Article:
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UTEP transformation among the best in the world

Gaby Velasquez

UTEP’s Campus Transformation Project has earned worldwide recognition after being selected as the first project in the world to receive a Sustainable Sites Initiative Silver Certification Award for creating an ecologically sustainable landscape.

Green Business Certification  Inc, an organization that recognizes green business practices, worked on a rating system for this brand new award where UTEP was rated in site design, construction and operations and maintenance. The project received the maximum number of points in the innovation category.

UTEP’s transformation includes native drought-tolerant trees, water features, rock stem arroyos, a 130-seat amphitheater and a storm water drainage system that will allow the university to reuse rainwater and lower the use of irrigation water.

“We did things like recycling the concrete paving, reusing every boulder that we excavated, using drought-tolerant plants, the contractors sorted their trash and recycled it, and we gave students a place to gather and rest,” Christine Ten Eyck, the Centennial Plaza landscape architect said. “Saving water was one of our main concerns and we are doing it now.”

Greg McNicol, associate vice president for business affairs and facilities management, said that since his arrival at UTEP, the campus has plans to continue to expand and transform.

He said that the Sun Bowl Drive expansion in which two more lanes were added was a fundamental part of the construction of the plaza.

“All that rock that we needed to remove from the roadway, we kept it. And it all went back to the campus transformation,” McNicol said. “We recycled that rock because we wanted our construction to be as natural as possible.”

McNicol explained that the Centennial Plaza is a place that celebrates our region, which makes this recognition a reason to be proud.

“It’s unique, like we are, and I love that,” McNicol said. “We are different in the way we teach and in the way our region looks like, we have no intention to look like other regions because we are proud of who we are.”

Ten Eyck said that the inspiration came from the garden around the UTEP museum and from the nature of the El Paso region.

“We wanted to celebrate the Chihuahuan desert, the people of the southwest and also the Bhutanese influence,” Eyck said. “We wanted to connect this campus back with nature and let the students, as they’re going to class, have that experience with nature every day rather than smelling the exhaust fumes from cars.”

Ten Eyck said that the old construction was dangerous and stressful for students because drivers passing through were looking for a fast route to the freeway.

“Parking spaces and cars dominated what should be a pedestrian space, the center and heart of a campus should be about people and students,” Ten Eyck said. “Studies prove that the connection with nature is actually very healing, your heart rate goes down and you feel better once you have that connection with nature.”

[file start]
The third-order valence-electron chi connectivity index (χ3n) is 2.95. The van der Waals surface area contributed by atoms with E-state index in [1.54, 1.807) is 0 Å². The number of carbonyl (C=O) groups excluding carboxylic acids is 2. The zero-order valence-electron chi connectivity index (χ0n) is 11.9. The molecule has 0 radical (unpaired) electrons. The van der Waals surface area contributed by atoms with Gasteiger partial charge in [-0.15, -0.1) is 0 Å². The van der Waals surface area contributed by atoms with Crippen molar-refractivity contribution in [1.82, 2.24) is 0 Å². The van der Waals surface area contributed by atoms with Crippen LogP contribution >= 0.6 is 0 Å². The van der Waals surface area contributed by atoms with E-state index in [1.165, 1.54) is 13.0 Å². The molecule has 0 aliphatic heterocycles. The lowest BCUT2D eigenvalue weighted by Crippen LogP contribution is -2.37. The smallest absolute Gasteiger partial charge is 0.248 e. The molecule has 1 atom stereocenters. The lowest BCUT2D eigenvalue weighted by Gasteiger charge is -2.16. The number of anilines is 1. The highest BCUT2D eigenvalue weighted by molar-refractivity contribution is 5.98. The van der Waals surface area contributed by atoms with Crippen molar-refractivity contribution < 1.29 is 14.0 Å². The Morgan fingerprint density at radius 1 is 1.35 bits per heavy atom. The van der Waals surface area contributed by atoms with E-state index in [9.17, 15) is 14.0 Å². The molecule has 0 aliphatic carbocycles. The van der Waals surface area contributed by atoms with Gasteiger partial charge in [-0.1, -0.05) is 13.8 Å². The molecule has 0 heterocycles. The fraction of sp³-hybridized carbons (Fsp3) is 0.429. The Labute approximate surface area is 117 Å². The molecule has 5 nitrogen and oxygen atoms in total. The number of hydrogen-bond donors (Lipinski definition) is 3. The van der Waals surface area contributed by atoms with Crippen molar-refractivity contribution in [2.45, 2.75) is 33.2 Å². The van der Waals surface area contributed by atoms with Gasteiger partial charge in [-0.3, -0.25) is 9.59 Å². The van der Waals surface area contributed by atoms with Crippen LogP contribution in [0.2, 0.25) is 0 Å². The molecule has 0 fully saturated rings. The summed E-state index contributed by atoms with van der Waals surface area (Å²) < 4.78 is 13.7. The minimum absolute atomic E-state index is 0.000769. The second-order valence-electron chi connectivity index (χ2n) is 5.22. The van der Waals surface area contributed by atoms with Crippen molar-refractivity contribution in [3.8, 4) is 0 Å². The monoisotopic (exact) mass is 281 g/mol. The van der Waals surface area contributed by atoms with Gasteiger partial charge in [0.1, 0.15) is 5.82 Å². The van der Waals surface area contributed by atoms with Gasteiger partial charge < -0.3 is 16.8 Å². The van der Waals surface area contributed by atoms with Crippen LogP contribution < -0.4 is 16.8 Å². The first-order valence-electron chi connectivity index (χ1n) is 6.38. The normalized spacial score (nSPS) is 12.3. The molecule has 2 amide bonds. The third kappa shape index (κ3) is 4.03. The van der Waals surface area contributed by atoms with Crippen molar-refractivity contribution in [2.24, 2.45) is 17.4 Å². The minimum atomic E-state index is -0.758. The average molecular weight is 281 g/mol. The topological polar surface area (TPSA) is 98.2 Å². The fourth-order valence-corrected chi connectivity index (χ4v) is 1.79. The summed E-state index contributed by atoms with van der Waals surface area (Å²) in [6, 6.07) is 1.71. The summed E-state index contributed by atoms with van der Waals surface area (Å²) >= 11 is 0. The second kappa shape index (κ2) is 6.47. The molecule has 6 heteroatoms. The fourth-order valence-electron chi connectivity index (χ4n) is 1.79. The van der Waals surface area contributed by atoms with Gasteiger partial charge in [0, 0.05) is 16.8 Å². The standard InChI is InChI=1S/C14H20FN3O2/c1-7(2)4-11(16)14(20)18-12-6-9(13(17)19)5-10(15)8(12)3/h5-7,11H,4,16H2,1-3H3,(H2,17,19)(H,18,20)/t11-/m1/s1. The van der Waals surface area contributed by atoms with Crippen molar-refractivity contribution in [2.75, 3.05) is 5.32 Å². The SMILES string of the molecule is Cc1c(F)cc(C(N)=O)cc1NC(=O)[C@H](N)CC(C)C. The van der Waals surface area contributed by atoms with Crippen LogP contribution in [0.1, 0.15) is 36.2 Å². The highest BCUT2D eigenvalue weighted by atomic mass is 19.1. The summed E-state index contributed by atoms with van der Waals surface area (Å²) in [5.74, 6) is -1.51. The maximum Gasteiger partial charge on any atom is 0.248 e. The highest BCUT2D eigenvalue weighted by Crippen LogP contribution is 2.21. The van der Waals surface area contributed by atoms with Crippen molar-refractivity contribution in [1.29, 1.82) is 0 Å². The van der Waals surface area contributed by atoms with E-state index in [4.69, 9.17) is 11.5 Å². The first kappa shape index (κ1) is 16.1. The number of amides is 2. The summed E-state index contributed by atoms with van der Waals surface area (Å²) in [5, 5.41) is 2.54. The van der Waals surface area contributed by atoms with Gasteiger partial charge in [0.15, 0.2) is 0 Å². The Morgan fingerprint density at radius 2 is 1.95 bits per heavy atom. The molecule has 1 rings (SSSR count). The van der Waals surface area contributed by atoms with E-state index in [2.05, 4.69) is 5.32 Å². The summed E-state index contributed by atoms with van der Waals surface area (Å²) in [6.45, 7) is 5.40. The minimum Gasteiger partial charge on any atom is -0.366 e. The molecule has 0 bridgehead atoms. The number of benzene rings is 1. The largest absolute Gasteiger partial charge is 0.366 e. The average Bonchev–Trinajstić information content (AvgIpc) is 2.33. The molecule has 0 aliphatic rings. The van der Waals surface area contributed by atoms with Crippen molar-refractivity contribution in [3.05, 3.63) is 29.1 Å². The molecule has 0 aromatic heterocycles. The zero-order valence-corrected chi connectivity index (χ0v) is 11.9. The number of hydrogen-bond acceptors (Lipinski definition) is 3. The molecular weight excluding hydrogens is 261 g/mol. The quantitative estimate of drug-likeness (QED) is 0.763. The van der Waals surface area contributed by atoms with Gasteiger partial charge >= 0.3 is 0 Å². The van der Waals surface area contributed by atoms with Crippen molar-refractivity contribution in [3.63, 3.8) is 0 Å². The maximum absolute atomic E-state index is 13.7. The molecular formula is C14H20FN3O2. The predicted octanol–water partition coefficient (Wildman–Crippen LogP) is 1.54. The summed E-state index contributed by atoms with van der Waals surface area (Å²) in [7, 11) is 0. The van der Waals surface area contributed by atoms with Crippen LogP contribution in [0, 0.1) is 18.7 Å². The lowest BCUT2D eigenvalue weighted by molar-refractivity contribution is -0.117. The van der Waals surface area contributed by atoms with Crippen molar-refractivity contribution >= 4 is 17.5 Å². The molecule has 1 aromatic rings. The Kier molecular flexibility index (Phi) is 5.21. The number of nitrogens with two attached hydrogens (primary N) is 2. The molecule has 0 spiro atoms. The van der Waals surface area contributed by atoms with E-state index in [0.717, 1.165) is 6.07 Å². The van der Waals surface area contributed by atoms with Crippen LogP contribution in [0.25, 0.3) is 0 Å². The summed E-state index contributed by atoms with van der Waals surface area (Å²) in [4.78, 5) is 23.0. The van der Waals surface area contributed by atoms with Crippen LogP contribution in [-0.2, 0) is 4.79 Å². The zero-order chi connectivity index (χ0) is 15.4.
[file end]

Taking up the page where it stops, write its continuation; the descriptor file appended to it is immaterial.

Despite the loss of parking spaces, McNicol said he was satisfied by what the university had decided to do.

“We have more parking spaces in campus per student than we ever had before,” McNicol said. “The project was about students like you, and it would have been a disservice if we didn’t do what we did.”

Both and McNicol and Ten Eyck said that the construction took longer than expected because a large percentage of the project had nothing to do with what they did on top of the ground.

Many of the construction workers couldn’t work at the same time due to the vibrations from the excavations. McNicol also said 60 and 70-year-old pipes had to be replaced by new ones which made it harder to advance the project.

“We wanted the project to be done faster but we also recognized that we had to wait and do it right,” McNicol said.

Despite the obstacles during the construction, Ten Eyck said she was thankful for the patience of the UTEP community.

“Everyone wanted to see progress, progress, but all these things didn’t allow us to show that progress,” Ten Eyck said. “The landscape contractor went bankrupt in the middle of the project, if we would have had a landscape contractor that would have stayed with us the whole time that would have been ideal.”

Since its opening in 2015, students have been able to relax and enjoy their college experience through sports, music activities, food fairs and many other activities that have been taking place in the plaza.

“The El Paso community at large has also benefited greatly by the construction of Centennial Plaza. The Plaza provides a point of engagement for those visiting our institution,” Catie McCorry Andalis, associate vice president and dean of students, said. “Centennial Plaza serves as a ‘window’ into our campus community.”

McNicol said that there are future plans to keep transforming the campus. Two projects towards University Street have been funded and are currently in the design phase.

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About the Contributors
Rene Delgadillo, Multimedia Editor
Gaby Velasquez, Photo editor
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UTEP transformation among the best in the world